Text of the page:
Marlis Butcher is a member of the Explorers Club, a fellow of the Royal Canadian Geographical Society and is on the board of directors for the Bruce Trail Conservancy. She’s a writer and photographer, and she has visited 47 national park in Canada. Her new book Park Bagger: Adventures in the Canadian National Parks comes out this April.

Marlis reached her last park in July 2019. Then, Parks Canada announced the creation of a new park—Thaidene Nëné in the Northwest Territories. Due to the travel restrictions of Covid-19, she has yet to make it to this park.

Note: This interview has been edited for length and clarity.

photoMarlis Butcher on Asulkan Trail in Glacier National Park, BCWhere did you first get this idea and why did you decide to document your journeys?

The first park I ever visited was as a child. My parents took us to Thousand Islands National Park along the Saint Lawrence River in Ontario. After that, I went with my Girl Guides troop to the Cape Breton Highlands in Nova Scotia and Prince Edward Island National Park. Throughout my career, I would use my vacations to explore the country and that also led me to the parks. About 15 years ago, somebody asked me how many parks I’d been to. When I counted them up, I realized I’d been to over half of them! Then it became an obsession. I just had to get to all of them.

When I returned from my trips, people would ask me about my stories, and I would tell them about these crazy adventures and how I got to some of these really remote parks. And more and more people asked me, “Are you writing this down? Are you documenting these stories?” So that’s how the book came to be.

sdfgTotems in Gwaii Haanas National Park Reserve, BC

Can you share with us a favourite memory or two of yours?

Oh gosh, there’s so many! One that comes to mind was when I was hiking at Wood Buffalo National Park two years ago. I had stopped to take a picture of this beautiful lake. And just as I’m taking the photograph, I hear this crack of a twig next to me. I looked over my shoulder and there was a full-sized buffalo standing right there. I looked at it, and it looked at me, and as I cautiously took a few steps back, this thing turned and went barreling through the forest at full speed running away from me, breaking every tree branch in its path. It was the sound of chaos!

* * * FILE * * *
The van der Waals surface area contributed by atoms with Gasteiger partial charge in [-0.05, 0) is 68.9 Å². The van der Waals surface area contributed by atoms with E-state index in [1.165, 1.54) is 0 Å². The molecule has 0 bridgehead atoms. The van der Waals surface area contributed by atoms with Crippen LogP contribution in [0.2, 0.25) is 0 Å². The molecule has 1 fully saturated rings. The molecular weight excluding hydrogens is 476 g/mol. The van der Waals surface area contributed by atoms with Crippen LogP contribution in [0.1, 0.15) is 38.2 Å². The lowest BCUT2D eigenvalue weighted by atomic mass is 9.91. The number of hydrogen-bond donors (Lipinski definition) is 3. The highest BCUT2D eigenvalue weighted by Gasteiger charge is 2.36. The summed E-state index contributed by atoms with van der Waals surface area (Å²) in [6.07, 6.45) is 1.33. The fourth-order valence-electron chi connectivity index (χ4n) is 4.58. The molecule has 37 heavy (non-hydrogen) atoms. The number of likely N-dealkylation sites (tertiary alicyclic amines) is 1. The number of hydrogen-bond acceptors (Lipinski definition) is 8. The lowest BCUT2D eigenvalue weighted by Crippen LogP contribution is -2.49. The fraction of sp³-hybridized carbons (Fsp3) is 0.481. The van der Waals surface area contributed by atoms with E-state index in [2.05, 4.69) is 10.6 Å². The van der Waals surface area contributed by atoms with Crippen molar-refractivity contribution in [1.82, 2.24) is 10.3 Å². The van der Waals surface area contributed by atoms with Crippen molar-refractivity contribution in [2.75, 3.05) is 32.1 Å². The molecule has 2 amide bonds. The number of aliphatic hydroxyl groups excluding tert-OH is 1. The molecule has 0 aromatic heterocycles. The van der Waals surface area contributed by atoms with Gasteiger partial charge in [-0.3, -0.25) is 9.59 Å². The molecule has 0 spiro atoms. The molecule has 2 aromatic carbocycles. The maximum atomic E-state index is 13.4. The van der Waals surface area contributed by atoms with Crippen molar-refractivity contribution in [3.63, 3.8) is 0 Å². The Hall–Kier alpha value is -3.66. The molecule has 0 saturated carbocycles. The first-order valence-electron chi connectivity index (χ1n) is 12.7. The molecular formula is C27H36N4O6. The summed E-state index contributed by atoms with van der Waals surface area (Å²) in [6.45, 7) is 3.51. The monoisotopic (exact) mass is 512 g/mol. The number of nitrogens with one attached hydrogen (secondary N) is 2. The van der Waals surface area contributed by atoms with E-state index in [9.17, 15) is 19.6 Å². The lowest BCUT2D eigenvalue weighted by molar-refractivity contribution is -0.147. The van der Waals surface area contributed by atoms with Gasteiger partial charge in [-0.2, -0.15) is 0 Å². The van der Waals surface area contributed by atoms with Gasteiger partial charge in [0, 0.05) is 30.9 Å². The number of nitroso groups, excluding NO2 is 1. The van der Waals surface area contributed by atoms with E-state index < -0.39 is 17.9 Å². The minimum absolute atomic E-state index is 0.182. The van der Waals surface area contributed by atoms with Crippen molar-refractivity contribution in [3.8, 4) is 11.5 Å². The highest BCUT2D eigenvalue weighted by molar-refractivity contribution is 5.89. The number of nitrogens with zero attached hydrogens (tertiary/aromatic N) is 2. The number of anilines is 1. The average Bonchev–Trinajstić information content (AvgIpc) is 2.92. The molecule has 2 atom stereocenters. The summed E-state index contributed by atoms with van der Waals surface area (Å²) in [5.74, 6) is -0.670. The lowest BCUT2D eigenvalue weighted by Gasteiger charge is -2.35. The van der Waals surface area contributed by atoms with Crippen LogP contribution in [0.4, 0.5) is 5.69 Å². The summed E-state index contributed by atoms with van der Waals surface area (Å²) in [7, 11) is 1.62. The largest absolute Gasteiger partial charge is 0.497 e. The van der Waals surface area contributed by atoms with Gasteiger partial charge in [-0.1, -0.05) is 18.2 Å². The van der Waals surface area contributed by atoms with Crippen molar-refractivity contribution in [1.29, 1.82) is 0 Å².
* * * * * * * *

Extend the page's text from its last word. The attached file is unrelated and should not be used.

Wow! So besides keeping a close eye out for wildlife, what advice do you have for people who want to see more of Canada and its national parks?

Depending on where you live in the country, there are lots of parks that are relatively easy to get to. The more remote ones take a lot of research—how to get there, how to be totally self-reliant and planning for emergencies. Any time you’re travelling in the backcountry, you should have your list of backup plans. If there’s ever any doubt, go with a licensed outfitter who can do this for you. There are more and more Indigenous outfitters now who can organize your trips and they are wonderful guides.

photoMarlis Butcher at Thule tent ring in Ukkusiksalik National Park, NU

And, you know I’m going to ask—when travel restrictions lift, what’s coming next for you?

Well, there’s the new Thaidene Nëné National Park Reserve that I’ve got to get to, and any new parks that are created in the years to come. But I can always go back and visit parks that I’ve already been to, because there’s always something to see. Each of the parks have so many stories to tell.

  

If people are interested in learning more, where and when will they be able to find your book?

My new book, Park Bagger: Adventures in the Canadian National Parks, is being released with Canadian publisher Rocky Mountain Books. It’s already available for pre-order and will be shipped April 27.

photoMarlis Butcher Park Bagger book cover

Disclosure: Ellie Clin works for Adventure Canada, one of the operators that Marlis used on her journeys to remote parks around the country.